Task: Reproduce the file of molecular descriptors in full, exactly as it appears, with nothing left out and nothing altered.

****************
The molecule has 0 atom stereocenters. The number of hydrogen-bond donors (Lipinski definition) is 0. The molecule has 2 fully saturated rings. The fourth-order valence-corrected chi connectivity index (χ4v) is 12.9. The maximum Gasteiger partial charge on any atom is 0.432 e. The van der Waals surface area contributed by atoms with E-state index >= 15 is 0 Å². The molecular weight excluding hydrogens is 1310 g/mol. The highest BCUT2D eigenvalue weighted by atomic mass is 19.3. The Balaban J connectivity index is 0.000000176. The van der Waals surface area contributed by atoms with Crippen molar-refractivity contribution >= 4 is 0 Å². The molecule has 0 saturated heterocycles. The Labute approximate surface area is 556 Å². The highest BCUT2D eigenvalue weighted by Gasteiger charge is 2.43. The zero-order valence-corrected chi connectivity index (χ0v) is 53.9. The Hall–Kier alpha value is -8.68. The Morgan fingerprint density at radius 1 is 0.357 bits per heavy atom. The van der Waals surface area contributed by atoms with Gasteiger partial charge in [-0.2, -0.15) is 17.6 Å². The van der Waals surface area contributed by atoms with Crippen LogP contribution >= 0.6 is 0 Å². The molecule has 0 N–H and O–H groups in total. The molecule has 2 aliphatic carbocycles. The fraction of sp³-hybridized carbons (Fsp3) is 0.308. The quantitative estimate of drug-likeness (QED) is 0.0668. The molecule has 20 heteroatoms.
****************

The molecule has 0 atom stereocenters. The number of hydrogen-bond donors (Lipinski definition) is 0. The molecule has 2 fully saturated rings. The fourth-order valence-corrected chi connectivity index (χ4v) is 12.9. The maximum Gasteiger partial charge on any atom is 0.432 e. The van der Waals surface area contributed by atoms with E-state index >= 15 is 0 Å². The molecular weight excluding hydrogens is 1310 g/mol. The highest BCUT2D eigenvalue weighted by atomic mass is 19.3. The Balaban J connectivity index is 0.000000176. The van der Waals surface area contributed by atoms with Crippen molar-refractivity contribution >= 4 is 0 Å². The molecule has 0 saturated heterocycles. The Labute approximate surface area is 556 Å². The highest BCUT2D eigenvalue weighted by Gasteiger charge is 2.43. The zero-order valence-corrected chi connectivity index (χ0v) is 53.9. The Hall–Kier alpha value is -8.68. The Morgan fingerprint density at radius 1 is 0.357 bits per heavy atom. The van der Waals surface area contributed by atoms with Gasteiger partial charge in [-0.2, -0.15) is 17.6 Å². The van der Waals surface area contributed by atoms with Crippen LogP contribution >= 0.6 is 0 Å². The molecule has 0 N–H and O–H groups in total. The molecule has 2 aliphatic carbocycles. The fraction of sp³-hybridized carbons (Fsp3) is 0.308. The quantitative estimate of drug-likeness (QED) is 0.0668. The molecule has 20 heteroatoms.